Vignetting is hideous wide-open, up to several-stops’ worth of light is lost. Stopping this down to f/4 helps a lot, but it is still quite dark. You will see some improvements by f/5.6 but not by much and stopping it down to f/8 won’t give you a better result, maybe a bit but not as noticeable.

The distortion’s profile is rather complex and steep but this could be corrected via software. Leaving some 5% or 10% at the edges will help a lot when the software undistorts your photos so you’ll at least get everything important within your photos.

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It has a tendency to flare to badly in extreme cases but it’s not bad at all in general. You’ll get plenty of blobs if you are shooting with bright sources of light within the frame. While it looks somewhat pleasing it’s not something that I’d like to have in all of my photos. This will be an issue when shooting sunsets, I have extensive experience with the autofocus version of this lens and that certainly was annoying when I was shooting against-the-sun at the beach.

(Click to enlarge)

This lens is never known for its bokeh characteristics. In fact, it’s notorious for the way it renders the blurry parts. Since I don’t expect this lens to render smooth, creamy backgrounds I won’t put this against it. This lens was designed for use with the iris stopped-down to at least f/5.6 or f/8 as suggested by what we saw in the vignetting portion of this article.

(Click to enlarge)

Chromatic aberration is rather high when shooting wide-open if you have overblown parts in your frame. You won’t get much of it when you’re shooting more manageable scenes. Stop the iris down to f/4 and things look much better. This is the smallest aperture you’ll want to shoot this with when you’re shooting in contra-light. You’ll only see small traces of it by f/5.6 so it’s as good-as-gone and it’s going to be difficult to spot by f/8 in extreme scenarios. When shooting it against-the-sky you’ll notice that it fares worse but that’s a rather difficult thing to get right anyway. When faced with a similar scene be sure to stop the iris down to at least f/8 in order to alleviate this.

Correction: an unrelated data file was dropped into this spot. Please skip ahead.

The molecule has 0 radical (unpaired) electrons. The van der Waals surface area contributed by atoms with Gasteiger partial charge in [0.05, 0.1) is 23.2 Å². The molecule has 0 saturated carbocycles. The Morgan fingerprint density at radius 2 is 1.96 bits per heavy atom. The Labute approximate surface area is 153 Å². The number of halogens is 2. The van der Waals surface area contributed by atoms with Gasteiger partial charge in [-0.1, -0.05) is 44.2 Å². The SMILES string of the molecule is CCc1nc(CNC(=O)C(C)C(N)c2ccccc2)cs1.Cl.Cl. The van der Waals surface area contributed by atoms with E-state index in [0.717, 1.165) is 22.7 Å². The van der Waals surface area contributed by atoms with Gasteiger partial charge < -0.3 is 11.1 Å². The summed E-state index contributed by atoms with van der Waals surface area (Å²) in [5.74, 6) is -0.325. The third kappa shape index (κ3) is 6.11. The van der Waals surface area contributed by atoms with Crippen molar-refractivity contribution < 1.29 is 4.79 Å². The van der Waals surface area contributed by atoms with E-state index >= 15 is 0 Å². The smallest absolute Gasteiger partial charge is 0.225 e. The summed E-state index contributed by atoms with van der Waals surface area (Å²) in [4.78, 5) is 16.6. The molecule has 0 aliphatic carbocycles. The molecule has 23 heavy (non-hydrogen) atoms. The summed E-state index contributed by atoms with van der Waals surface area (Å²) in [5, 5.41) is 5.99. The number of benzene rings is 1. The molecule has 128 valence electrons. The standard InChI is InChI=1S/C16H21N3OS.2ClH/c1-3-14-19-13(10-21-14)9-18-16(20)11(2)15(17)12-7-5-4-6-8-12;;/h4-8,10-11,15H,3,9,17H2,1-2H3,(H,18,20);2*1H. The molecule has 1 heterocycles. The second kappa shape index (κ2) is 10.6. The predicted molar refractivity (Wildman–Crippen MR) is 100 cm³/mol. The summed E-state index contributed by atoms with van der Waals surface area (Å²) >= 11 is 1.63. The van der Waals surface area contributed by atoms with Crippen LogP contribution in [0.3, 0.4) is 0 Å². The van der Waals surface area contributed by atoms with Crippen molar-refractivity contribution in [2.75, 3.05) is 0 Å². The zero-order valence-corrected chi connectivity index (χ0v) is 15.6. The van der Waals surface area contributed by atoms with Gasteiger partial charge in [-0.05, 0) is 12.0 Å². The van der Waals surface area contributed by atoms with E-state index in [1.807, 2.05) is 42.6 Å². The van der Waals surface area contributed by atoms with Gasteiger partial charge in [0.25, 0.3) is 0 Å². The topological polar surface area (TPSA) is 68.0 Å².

I don’t think spherical aberration is much of a problem with this lens as it seems to clean-up rather well by f/4. You will only see a bit of it even when shooting wide-open anyway.

(Click to enlarge)

The center looks gorgeous at f/2.8, it’s sharp despite the contrast looking a bit subdued. The corners look horrible, they look smeared and the resolution is certainly lacking. Stop the iris down to f/4 and the center looks even sharper, you’re going to notice a nice jump in resolution. The corners look a lot better but still unusable at this aperture value. You will get peak-sharpness at the center by f/5.6 and you won’t see huge improvements even if you’ve stopped it even further. The corners now look somewhat acceptable but still lagging compared to the center. The only point to stop this down further is to get deeper depth-of-field and better performance at the corners now looks decent at f/8. They’ll never be able to match what you see in the center which is a bit unfortunate because landscape photographers pixel-peep a lot. I should know, I used to be one.

I find that it performs rather well at closer distances and it deteriorates as you get closer to infinity. This is probably the work of the CRC mechanism. The difference in performance at the center is negligible but you’ll certainly notice it more when looking at the corners, possibly by 1/3 of a stop.

Its ability to focus-close is helpful in exaggerating your subject in relation to its surroundings thanks to foreshortening. You can use this to to help tell a story or immerse your viewer in your photo. A wide lens should be able to do this, it’s now considered mandatory for wide lenses. Notice how the character of the bokeh looks, this lens is known to render a bit “rough” when it comes to the blurry parts of the scene. Some claim that it could be remedied by adjusting the CRC mechanism but I personally found it to be false or at least it didn’t make much of a difference for me to notice.

Since it’s rather wide your setup could be merely centimeters away from your subject but it still looks a bit far. Don’t be frustrated since this is normal when shooting with a wide lens like this, the wider you get the closer you need to be just fill your frame with your subjects. This is the reason why fisheyes enable you to focus much closer. It’s also dangerous if you’re trying to shoot moving subjects because you wouldn’t be able to judge its distance accurately which can lead to accidents or even the loss of your life.